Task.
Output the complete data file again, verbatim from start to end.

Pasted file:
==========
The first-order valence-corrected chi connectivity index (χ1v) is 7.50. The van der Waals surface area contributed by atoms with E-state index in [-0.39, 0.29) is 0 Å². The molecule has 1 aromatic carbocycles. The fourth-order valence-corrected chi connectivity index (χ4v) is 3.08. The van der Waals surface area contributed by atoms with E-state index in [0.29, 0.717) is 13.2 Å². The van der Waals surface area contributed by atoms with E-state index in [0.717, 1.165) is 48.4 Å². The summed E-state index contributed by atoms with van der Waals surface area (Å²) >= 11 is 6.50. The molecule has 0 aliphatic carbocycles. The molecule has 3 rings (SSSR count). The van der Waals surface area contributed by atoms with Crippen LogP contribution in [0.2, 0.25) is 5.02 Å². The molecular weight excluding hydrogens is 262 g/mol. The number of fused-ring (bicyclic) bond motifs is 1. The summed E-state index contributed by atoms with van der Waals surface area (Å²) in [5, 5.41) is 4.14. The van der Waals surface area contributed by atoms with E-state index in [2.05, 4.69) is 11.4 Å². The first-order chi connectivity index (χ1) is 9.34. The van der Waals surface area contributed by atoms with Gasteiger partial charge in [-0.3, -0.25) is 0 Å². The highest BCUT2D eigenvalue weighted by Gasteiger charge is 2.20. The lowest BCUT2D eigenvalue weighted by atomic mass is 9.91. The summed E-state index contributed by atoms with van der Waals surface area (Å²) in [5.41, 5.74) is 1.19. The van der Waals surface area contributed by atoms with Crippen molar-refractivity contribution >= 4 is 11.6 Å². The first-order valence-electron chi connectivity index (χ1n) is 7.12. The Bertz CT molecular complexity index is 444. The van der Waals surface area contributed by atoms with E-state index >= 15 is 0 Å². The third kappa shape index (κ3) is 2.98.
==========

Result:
The first-order valence-corrected chi connectivity index (χ1v) is 7.50. The van der Waals surface area contributed by atoms with E-state index in [-0.39, 0.29) is 0 Å². The molecule has 1 aromatic carbocycles. The fourth-order valence-corrected chi connectivity index (χ4v) is 3.08. The van der Waals surface area contributed by atoms with E-state index in [0.29, 0.717) is 13.2 Å². The van der Waals surface area contributed by atoms with E-state index in [0.717, 1.165) is 48.4 Å². The summed E-state index contributed by atoms with van der Waals surface area (Å²) >= 11 is 6.50. The molecule has 0 aliphatic carbocycles. The molecule has 3 rings (SSSR count). The van der Waals surface area contributed by atoms with Crippen LogP contribution in [0.2, 0.25) is 5.02 Å². The molecular weight excluding hydrogens is 262 g/mol. The number of fused-ring (bicyclic) bond motifs is 1. The summed E-state index contributed by atoms with van der Waals surface area (Å²) in [5, 5.41) is 4.14. The van der Waals surface area contributed by atoms with E-state index in [2.05, 4.69) is 11.4 Å². The first-order chi connectivity index (χ1) is 9.34. The van der Waals surface area contributed by atoms with Gasteiger partial charge in [-0.3, -0.25) is 0 Å². The highest BCUT2D eigenvalue weighted by Gasteiger charge is 2.20. The lowest BCUT2D eigenvalue weighted by atomic mass is 9.91. The summed E-state index contributed by atoms with van der Waals surface area (Å²) in [5.41, 5.74) is 1.19. The van der Waals surface area contributed by atoms with Crippen molar-refractivity contribution >= 4 is 11.6 Å². The first-order valence-electron chi connectivity index (χ1n) is 7.12. The Bertz CT molecular complexity index is 444. The van der Waals surface area contributed by atoms with E-state index >= 15 is 0 Å². The third kappa shape index (κ3) is 2.98.